06/29/06 — Duplin passes budget; taxes up

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Duplin passes budget; taxes up

By Turner Walston
Published in News on June 29, 2006 1:48 PM

KENANSVILLE -- Duplin County Commissioners approved a budget Wednesday that raises the county's property tax rate by 3.5 cents for 2006-07.

The new tax rate is 81.5 cents per $100 worth of taxable property.

The budget dips into county reserves for $3.7 million.

An overflow crowd forced the commissioners' meeting to move to the Department of Social Services. Last week, more than 300 people crowded the auditorium at James Sprunt Community College during a public hearing on the budget.

On Wednesday, Commissioner L.S. Guy moved to approve the budget, with Commissioner Arliss Albertson seconding the motion.

Commissioners David Fussell and Zettie Williams voted against the measure, which was approved 4-2.

"This budget is just beyond what I can accept," Fussell said. He said commissioners would be passing a budget that was "resoundingly rejected by the citizens at James Sprunt last Monday night."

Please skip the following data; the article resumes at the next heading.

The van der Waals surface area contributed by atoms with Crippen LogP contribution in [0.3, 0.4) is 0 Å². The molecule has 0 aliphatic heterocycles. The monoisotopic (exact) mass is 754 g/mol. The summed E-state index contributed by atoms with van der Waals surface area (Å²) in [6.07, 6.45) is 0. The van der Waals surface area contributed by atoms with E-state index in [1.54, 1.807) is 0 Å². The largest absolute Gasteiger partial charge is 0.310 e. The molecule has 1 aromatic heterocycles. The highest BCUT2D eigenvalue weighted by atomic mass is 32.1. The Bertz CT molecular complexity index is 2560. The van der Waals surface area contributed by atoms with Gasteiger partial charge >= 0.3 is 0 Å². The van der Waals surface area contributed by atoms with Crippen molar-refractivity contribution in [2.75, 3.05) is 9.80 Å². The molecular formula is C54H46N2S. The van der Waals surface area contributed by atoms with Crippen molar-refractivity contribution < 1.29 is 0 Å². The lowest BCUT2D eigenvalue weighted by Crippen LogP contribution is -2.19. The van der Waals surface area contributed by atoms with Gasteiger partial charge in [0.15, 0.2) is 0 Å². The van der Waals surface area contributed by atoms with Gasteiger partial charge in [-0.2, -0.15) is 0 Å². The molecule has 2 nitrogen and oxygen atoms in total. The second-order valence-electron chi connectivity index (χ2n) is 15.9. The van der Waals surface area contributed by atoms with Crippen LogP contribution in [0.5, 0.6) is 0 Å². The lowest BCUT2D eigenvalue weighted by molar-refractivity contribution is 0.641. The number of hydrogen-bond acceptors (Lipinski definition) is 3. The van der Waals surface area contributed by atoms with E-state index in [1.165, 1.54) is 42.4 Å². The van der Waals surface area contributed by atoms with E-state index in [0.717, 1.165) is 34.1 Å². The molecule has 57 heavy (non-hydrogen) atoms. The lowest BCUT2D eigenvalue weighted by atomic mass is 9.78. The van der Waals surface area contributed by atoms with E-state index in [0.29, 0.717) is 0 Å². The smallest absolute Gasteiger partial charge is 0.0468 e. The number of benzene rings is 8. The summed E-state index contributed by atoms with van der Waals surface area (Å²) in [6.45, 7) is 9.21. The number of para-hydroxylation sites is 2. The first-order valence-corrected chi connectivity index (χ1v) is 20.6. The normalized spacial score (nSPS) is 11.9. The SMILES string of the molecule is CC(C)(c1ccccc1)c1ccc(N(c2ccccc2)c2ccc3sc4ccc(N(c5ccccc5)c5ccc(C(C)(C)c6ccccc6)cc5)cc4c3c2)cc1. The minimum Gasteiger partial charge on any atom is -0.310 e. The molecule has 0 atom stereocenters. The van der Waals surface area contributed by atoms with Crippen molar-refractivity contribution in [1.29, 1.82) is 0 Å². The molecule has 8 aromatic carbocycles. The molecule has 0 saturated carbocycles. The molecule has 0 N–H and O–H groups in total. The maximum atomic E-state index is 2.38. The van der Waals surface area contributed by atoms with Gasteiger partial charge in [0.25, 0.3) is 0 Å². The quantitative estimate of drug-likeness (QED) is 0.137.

A budget must be adopted by June 30, and will go into effect on July 1.

"We are now at the 11th hour," Fussell said. "I don't have any 11th-hour solutions, but this budget should not be adopted."

Guy said the budget takes care of the most important items in the county.

"The things that we're spending it for are right within the priorities that we have set for Duplin County. Just about every department in Duplin County has cut back in the last four years," Guy said.

"We've pushed hard and stayed with it," he added. "At least it shows that there are priorities in Duplin County, and our people deserve that."

Fussell said the county has scattered funds across many good projects, but sometimes neglected priorities.

Commissioner Reginald Wells expressed hope that a fiscal oversight committee -- made up of commissioners and county residents -- will help commissioners avoid a similar situation next year.

Albertson said the board had done a poor job of communicating with county residents. He also criticized negativity toward the community.

Mrs. Wiliams agreed.

"We need to learn to respect each other," she said.

Wells said sometimes disagreements can spark progress.

"I think we can disagree, but also be civil afterwards. Out of conflict, great things can occur," he said.

Mrs. Williams thanked residents for attending Wednesday's meeting.

"It's your interest that helps us succeed in our county," she said.